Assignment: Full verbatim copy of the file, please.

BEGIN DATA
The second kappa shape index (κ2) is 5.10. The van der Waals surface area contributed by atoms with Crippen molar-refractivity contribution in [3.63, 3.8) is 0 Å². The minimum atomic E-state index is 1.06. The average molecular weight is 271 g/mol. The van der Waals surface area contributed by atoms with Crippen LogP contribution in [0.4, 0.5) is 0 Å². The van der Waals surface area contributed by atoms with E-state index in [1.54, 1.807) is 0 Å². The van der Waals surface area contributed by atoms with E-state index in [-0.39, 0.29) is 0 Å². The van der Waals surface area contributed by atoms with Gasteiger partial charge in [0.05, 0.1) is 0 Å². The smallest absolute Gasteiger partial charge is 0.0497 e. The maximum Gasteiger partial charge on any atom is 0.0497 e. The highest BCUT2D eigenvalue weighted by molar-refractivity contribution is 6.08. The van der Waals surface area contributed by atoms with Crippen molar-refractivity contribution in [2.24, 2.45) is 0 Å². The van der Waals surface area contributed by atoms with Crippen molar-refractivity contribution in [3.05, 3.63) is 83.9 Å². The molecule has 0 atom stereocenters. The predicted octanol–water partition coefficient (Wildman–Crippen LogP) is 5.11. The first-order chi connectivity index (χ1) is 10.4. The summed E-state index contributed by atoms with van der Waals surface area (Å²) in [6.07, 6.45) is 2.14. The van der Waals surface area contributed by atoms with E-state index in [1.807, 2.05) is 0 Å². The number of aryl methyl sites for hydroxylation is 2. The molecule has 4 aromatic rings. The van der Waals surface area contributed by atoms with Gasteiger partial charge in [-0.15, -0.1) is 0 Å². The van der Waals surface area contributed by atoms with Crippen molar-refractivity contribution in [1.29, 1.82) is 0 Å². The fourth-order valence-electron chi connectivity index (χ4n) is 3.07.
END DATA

The second kappa shape index (κ2) is 5.10. The van der Waals surface area contributed by atoms with Crippen molar-refractivity contribution in [3.63, 3.8) is 0 Å². The minimum atomic E-state index is 1.06. The average molecular weight is 271 g/mol. The van der Waals surface area contributed by atoms with Crippen LogP contribution in [0.4, 0.5) is 0 Å². The van der Waals surface area contributed by atoms with E-state index in [1.54, 1.807) is 0 Å². The van der Waals surface area contributed by atoms with E-state index in [-0.39, 0.29) is 0 Å². The van der Waals surface area contributed by atoms with Gasteiger partial charge in [0.05, 0.1) is 0 Å². The smallest absolute Gasteiger partial charge is 0.0497 e. The maximum Gasteiger partial charge on any atom is 0.0497 e. The highest BCUT2D eigenvalue weighted by molar-refractivity contribution is 6.08. The van der Waals surface area contributed by atoms with Crippen molar-refractivity contribution in [2.24, 2.45) is 0 Å². The van der Waals surface area contributed by atoms with Crippen molar-refractivity contribution in [3.05, 3.63) is 83.9 Å². The molecule has 0 atom stereocenters. The predicted octanol–water partition coefficient (Wildman–Crippen LogP) is 5.11. The first-order chi connectivity index (χ1) is 10.4. The summed E-state index contributed by atoms with van der Waals surface area (Å²) in [6.07, 6.45) is 2.14. The van der Waals surface area contributed by atoms with E-state index in [1.807, 2.05) is 0 Å². The number of aryl methyl sites for hydroxylation is 2. The molecule has 4 aromatic rings. The van der Waals surface area contributed by atoms with Gasteiger partial charge in [-0.15, -0.1) is 0 Å². The van der Waals surface area contributed by atoms with Crippen molar-refractivity contribution in [1.29, 1.82) is 0 Å². The fourth-order valence-electron chi connectivity index (χ4n) is 3.07.